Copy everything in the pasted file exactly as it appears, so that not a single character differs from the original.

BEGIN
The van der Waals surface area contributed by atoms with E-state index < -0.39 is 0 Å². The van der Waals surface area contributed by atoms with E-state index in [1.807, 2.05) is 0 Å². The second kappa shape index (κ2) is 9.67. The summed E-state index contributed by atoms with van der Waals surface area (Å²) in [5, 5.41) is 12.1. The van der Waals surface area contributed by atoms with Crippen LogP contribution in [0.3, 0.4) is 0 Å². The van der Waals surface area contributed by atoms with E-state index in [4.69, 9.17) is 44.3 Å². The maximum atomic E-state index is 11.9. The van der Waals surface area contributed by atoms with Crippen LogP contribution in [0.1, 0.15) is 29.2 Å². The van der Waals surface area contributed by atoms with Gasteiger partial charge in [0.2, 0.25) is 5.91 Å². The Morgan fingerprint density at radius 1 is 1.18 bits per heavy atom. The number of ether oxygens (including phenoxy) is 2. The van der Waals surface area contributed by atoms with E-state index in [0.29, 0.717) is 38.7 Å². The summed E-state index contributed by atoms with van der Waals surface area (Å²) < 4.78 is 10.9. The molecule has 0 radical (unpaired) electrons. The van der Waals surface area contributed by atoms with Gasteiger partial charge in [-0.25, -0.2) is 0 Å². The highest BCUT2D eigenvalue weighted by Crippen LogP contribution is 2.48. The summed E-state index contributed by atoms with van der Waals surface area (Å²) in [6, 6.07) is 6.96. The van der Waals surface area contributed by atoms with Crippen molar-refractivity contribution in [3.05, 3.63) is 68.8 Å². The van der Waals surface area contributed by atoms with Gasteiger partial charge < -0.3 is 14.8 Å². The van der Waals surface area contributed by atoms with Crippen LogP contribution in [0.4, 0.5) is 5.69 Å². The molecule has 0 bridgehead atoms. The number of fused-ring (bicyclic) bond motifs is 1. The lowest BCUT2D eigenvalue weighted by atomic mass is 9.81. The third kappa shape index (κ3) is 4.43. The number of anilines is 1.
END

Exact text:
The van der Waals surface area contributed by atoms with E-state index < -0.39 is 0 Å². The van der Waals surface area contributed by atoms with E-state index in [1.807, 2.05) is 0 Å². The second kappa shape index (κ2) is 9.67. The summed E-state index contributed by atoms with van der Waals surface area (Å²) in [5, 5.41) is 12.1. The van der Waals surface area contributed by atoms with Crippen LogP contribution in [0.3, 0.4) is 0 Å². The van der Waals surface area contributed by atoms with E-state index in [4.69, 9.17) is 44.3 Å². The maximum atomic E-state index is 11.9. The van der Waals surface area contributed by atoms with Crippen LogP contribution in [0.1, 0.15) is 29.2 Å². The van der Waals surface area contributed by atoms with Gasteiger partial charge in [0.2, 0.25) is 5.91 Å². The Morgan fingerprint density at radius 1 is 1.18 bits per heavy atom. The number of ether oxygens (including phenoxy) is 2. The van der Waals surface area contributed by atoms with E-state index in [0.29, 0.717) is 38.7 Å². The summed E-state index contributed by atoms with van der Waals surface area (Å²) < 4.78 is 10.9. The molecule has 0 radical (unpaired) electrons. The van der Waals surface area contributed by atoms with Gasteiger partial charge in [-0.25, -0.2) is 0 Å². The highest BCUT2D eigenvalue weighted by Crippen LogP contribution is 2.48. The summed E-state index contributed by atoms with van der Waals surface area (Å²) in [6, 6.07) is 6.96. The van der Waals surface area contributed by atoms with Crippen molar-refractivity contribution in [3.05, 3.63) is 68.8 Å². The van der Waals surface area contributed by atoms with Gasteiger partial charge < -0.3 is 14.8 Å². The van der Waals surface area contributed by atoms with Crippen LogP contribution in [0.4, 0.5) is 5.69 Å². The molecule has 0 bridgehead atoms. The number of fused-ring (bicyclic) bond motifs is 1. The lowest BCUT2D eigenvalue weighted by atomic mass is 9.81. The third kappa shape index (κ3) is 4.43. The number of anilines is 1.